Chart of the Month: Project on Women and Minorities



The March Chart of the Month features data from the Project on Women and Minorities (P-WAM). The chart highlights gender composition within tenure-status at the 21 largest PhD-granting institutions in political science. Notably, while tenured professors make up half of all faculty at the 21 institutions (50.1%), only 27.0% are female. This is lower than the proportion of women in tenure-track positions, where female faculty are the most represented (39.6%). For more data on women in the profession, please visit the P-WAM Dashboard.

In addition to collecting data on diversity in the profession, the American Political Science Association (APSA) offers a number of resources to advance diversity and inclusion in political science.

APSA Programs:

  • APSA’s Centennial Center Research Grants Program offers support for research projects analyzing gender and racial inequality in the profession, and for larger, collaborative projects aimed at advancing diversity and inclusion in the profession. Learn more and apply here:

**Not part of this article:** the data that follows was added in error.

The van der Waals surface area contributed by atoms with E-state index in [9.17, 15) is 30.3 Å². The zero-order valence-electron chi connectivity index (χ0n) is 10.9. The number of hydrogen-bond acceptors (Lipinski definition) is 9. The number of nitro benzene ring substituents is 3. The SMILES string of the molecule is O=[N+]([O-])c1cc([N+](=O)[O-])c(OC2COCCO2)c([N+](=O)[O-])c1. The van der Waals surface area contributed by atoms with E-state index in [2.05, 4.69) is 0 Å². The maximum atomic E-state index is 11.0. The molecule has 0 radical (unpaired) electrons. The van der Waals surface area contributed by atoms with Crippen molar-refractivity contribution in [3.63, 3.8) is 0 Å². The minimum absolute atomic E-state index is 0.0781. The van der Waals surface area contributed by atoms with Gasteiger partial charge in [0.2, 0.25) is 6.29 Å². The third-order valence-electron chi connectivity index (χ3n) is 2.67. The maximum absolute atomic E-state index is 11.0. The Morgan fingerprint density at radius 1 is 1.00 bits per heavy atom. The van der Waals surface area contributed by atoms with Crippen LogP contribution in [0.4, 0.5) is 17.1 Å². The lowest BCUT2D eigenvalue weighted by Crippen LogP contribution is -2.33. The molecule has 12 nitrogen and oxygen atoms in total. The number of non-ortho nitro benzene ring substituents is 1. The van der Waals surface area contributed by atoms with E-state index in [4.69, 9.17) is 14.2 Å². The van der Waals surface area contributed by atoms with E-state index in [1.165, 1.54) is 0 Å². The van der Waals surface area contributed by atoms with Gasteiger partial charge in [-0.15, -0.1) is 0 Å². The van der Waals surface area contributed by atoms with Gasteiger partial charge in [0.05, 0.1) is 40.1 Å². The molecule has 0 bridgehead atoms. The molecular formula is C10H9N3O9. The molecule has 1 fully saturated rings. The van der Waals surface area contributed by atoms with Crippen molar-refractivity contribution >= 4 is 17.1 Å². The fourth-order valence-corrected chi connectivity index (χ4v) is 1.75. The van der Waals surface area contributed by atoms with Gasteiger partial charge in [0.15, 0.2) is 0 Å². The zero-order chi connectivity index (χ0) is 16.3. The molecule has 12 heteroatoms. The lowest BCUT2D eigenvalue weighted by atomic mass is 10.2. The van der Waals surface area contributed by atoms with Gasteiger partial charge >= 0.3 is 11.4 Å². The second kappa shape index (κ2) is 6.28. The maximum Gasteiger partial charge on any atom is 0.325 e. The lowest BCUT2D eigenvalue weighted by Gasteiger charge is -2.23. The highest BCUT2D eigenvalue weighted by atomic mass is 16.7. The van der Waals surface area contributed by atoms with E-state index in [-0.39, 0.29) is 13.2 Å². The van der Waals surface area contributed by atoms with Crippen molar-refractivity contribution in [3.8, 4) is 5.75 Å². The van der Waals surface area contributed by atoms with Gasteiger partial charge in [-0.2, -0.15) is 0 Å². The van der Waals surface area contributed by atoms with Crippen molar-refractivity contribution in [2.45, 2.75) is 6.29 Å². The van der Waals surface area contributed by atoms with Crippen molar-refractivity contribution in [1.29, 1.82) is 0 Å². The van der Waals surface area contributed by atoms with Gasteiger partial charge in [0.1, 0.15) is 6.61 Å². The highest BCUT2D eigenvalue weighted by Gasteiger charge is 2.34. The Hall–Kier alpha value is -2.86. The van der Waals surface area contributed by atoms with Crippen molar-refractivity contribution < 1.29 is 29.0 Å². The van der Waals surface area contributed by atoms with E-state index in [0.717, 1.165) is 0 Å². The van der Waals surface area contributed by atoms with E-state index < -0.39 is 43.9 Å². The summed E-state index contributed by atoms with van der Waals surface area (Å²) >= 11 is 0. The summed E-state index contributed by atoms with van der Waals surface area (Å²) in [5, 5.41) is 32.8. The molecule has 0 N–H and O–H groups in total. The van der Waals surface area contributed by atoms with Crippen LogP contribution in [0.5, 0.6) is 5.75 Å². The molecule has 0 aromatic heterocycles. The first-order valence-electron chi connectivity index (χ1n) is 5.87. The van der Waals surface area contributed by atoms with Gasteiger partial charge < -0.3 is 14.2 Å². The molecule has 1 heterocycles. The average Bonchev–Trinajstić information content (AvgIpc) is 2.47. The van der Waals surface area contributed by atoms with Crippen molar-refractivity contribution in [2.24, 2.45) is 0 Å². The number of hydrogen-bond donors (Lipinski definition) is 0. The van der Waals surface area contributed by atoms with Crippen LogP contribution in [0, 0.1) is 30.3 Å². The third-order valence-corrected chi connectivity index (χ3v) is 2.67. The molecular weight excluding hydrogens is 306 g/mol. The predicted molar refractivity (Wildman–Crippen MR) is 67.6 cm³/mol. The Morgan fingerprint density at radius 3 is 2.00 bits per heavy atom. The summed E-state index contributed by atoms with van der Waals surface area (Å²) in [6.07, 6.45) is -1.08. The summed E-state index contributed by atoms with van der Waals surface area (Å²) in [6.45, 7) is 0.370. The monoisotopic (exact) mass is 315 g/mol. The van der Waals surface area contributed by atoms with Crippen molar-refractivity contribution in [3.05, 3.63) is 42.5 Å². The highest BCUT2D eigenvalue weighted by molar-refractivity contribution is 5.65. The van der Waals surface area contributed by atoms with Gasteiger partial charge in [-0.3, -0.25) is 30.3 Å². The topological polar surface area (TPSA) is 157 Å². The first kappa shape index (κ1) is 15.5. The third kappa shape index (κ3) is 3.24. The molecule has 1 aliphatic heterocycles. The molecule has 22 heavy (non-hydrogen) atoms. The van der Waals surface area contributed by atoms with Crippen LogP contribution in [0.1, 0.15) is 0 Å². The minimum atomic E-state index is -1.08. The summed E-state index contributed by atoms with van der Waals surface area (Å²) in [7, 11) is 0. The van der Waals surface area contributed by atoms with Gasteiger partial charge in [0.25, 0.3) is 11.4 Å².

• APSA’s Diversity and Inclusion Programs offers a number of resources for advancing diversity & inclusion in the profession, including bystander intervention training, the APSA RESPECT Campaign, and the annual diversity and inclusion report:
  • The APSA Committee on the Status of Women in the Profession monitors the status of women in the profession at all levels, including faculty members and graduate students. It reports to the membership on its findings, works to advance research on women, and on issues of particular concern to women, and works closely with groups like the women’s caucus for political science to ensure fair and equal treatment of women throughout the profession. Visit their website to find data on women in the profession, their professional advice column, to learn more about their projects on parental leave policies, and more :